Emily diving

In terms of schoolwork, this has definitely been an adjustment for Emily. Although she prefers going to in-person classes and having the opportunity to interact with her peers and professors, she has been able to thrive in a different learning environment. For instance, she has become the president of Stevenson’s Mustang Activities and Programming (MAP) Club. Emily ambitious goals for the club and cannot wait until they come to fruition!

Emily butterfly

While student athletes have been adjusting to a lot, Emily provides the tip of taking deep breaths and remembering that everything will come together in the end! She understands that athletes may be upset that they are not able to play their sport, but she suggests putting that same energy into when they are able to play again. In that way, they will be able to start the new season off on a high note. Finally, Emily encourages student athletes, and students alike, to enjoy each day as it comes as well as the little moments!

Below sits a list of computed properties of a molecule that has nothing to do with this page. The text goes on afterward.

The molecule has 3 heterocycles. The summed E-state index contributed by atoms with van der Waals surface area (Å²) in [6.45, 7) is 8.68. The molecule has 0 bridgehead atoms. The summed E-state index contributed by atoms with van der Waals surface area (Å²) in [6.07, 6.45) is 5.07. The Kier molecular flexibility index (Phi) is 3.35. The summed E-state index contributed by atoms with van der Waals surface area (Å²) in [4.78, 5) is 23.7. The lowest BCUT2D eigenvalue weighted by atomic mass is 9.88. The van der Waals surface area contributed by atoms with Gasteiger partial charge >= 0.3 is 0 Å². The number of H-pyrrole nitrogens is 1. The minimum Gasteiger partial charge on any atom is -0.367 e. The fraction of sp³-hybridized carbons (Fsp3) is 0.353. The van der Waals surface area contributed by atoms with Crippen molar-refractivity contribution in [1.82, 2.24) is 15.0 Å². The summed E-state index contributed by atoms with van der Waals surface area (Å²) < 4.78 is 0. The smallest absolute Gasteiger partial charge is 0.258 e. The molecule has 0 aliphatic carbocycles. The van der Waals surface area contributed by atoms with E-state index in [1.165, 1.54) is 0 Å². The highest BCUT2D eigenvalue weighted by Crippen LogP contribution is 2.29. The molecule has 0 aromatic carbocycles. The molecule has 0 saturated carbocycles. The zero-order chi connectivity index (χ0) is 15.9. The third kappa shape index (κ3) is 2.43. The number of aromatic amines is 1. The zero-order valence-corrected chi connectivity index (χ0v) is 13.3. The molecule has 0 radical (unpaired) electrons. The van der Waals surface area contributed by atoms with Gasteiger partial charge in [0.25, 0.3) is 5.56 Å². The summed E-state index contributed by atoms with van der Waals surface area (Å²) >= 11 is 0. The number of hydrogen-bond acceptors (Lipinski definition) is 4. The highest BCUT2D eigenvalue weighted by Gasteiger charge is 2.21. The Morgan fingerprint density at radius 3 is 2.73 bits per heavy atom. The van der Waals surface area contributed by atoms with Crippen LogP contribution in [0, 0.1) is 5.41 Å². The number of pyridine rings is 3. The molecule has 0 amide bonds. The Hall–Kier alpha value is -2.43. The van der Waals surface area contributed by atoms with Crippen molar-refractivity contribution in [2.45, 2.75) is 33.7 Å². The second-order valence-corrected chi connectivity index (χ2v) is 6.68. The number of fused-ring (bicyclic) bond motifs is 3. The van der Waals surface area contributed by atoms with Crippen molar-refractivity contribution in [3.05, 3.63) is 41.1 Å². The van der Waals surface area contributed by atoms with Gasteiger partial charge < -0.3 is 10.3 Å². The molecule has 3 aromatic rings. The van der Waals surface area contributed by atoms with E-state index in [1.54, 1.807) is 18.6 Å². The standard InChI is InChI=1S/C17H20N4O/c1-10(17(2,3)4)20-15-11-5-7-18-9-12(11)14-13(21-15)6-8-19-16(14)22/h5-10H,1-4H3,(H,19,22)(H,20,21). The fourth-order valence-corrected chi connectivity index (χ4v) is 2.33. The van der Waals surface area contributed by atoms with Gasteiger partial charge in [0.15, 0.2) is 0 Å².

Written by: Semira Nock

As we maneuver through this semester, we wanted to highlight a few Psychology student athletes. Although athletic sports have been canceled for this semester, our student athletes are still persevering and accomplishing their course work!

Manny Bruce picture 1

Manny Bruce is a junior psychology major and tight end for the Stevenson University football team. Hailing from Mount Laurel, New Jersey, Manny chose to play football not only because of his love for the sport, but also because it improves his overall mental capacity due to the intricate plays he and his team carry out, as well as his capability to achieve above and beyond. The sport also holds significant weight for him, as it provided him a way to rise above the circumstances in his neighborhood.

manny kneeling pic

Manny’s passion for football led to his choice of pursuing the career of a sport psychologist! As a sport psychologist, he wants to study and aid athletes to improve their mindset and overall mental health. He knows that these factors are essential for athletes to succeed in their sport at a very high level.